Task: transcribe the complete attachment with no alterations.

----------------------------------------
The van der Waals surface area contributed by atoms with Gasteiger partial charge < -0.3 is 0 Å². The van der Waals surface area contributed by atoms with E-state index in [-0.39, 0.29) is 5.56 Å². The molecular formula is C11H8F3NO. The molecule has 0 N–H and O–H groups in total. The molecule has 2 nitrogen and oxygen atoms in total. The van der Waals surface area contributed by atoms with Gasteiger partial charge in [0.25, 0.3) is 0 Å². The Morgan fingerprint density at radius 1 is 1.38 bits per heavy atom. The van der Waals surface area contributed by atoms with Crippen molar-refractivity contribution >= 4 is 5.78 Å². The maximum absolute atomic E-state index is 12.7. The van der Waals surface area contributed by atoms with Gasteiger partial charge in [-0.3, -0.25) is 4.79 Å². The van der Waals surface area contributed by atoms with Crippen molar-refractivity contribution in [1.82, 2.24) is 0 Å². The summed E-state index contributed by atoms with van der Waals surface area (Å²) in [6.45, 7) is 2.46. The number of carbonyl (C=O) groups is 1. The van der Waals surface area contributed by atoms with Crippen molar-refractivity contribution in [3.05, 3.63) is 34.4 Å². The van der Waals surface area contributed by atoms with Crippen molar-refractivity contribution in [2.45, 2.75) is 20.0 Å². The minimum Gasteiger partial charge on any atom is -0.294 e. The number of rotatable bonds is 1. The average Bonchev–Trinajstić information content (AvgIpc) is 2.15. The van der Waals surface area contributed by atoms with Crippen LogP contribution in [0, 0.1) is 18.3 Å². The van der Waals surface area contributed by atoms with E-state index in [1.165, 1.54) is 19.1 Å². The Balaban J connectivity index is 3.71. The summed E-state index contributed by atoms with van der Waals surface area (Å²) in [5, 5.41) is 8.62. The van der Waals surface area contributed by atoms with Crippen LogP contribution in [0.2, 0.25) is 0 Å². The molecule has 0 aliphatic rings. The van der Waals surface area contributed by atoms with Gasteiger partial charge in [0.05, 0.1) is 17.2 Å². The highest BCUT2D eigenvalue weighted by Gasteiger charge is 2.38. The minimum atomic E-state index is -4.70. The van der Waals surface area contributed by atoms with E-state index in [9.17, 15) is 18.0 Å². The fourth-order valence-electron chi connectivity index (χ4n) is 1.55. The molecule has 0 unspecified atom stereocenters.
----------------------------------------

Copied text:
The van der Waals surface area contributed by atoms with Gasteiger partial charge < -0.3 is 0 Å². The van der Waals surface area contributed by atoms with E-state index in [-0.39, 0.29) is 5.56 Å². The molecular formula is C11H8F3NO. The molecule has 0 N–H and O–H groups in total. The molecule has 2 nitrogen and oxygen atoms in total. The van der Waals surface area contributed by atoms with Gasteiger partial charge in [0.25, 0.3) is 0 Å². The Morgan fingerprint density at radius 1 is 1.38 bits per heavy atom. The van der Waals surface area contributed by atoms with Crippen molar-refractivity contribution >= 4 is 5.78 Å². The maximum absolute atomic E-state index is 12.7. The van der Waals surface area contributed by atoms with Gasteiger partial charge in [-0.3, -0.25) is 4.79 Å². The van der Waals surface area contributed by atoms with Crippen molar-refractivity contribution in [1.82, 2.24) is 0 Å². The summed E-state index contributed by atoms with van der Waals surface area (Å²) in [6.45, 7) is 2.46. The number of carbonyl (C=O) groups is 1. The van der Waals surface area contributed by atoms with Crippen molar-refractivity contribution in [3.05, 3.63) is 34.4 Å². The van der Waals surface area contributed by atoms with Crippen molar-refractivity contribution in [2.45, 2.75) is 20.0 Å². The minimum Gasteiger partial charge on any atom is -0.294 e. The number of rotatable bonds is 1. The average Bonchev–Trinajstić information content (AvgIpc) is 2.15. The van der Waals surface area contributed by atoms with Crippen LogP contribution in [0, 0.1) is 18.3 Å². The van der Waals surface area contributed by atoms with E-state index in [1.165, 1.54) is 19.1 Å². The Balaban J connectivity index is 3.71. The summed E-state index contributed by atoms with van der Waals surface area (Å²) in [5, 5.41) is 8.62. The van der Waals surface area contributed by atoms with Crippen LogP contribution in [0.2, 0.25) is 0 Å². The molecule has 0 aliphatic rings. The van der Waals surface area contributed by atoms with Gasteiger partial charge in [0.05, 0.1) is 17.2 Å². The highest BCUT2D eigenvalue weighted by Gasteiger charge is 2.38. The minimum atomic E-state index is -4.70. The van der Waals surface area contributed by atoms with E-state index in [9.17, 15) is 18.0 Å². The fourth-order valence-electron chi connectivity index (χ4n) is 1.55. The molecule has 0 unspecified atom stereocenters.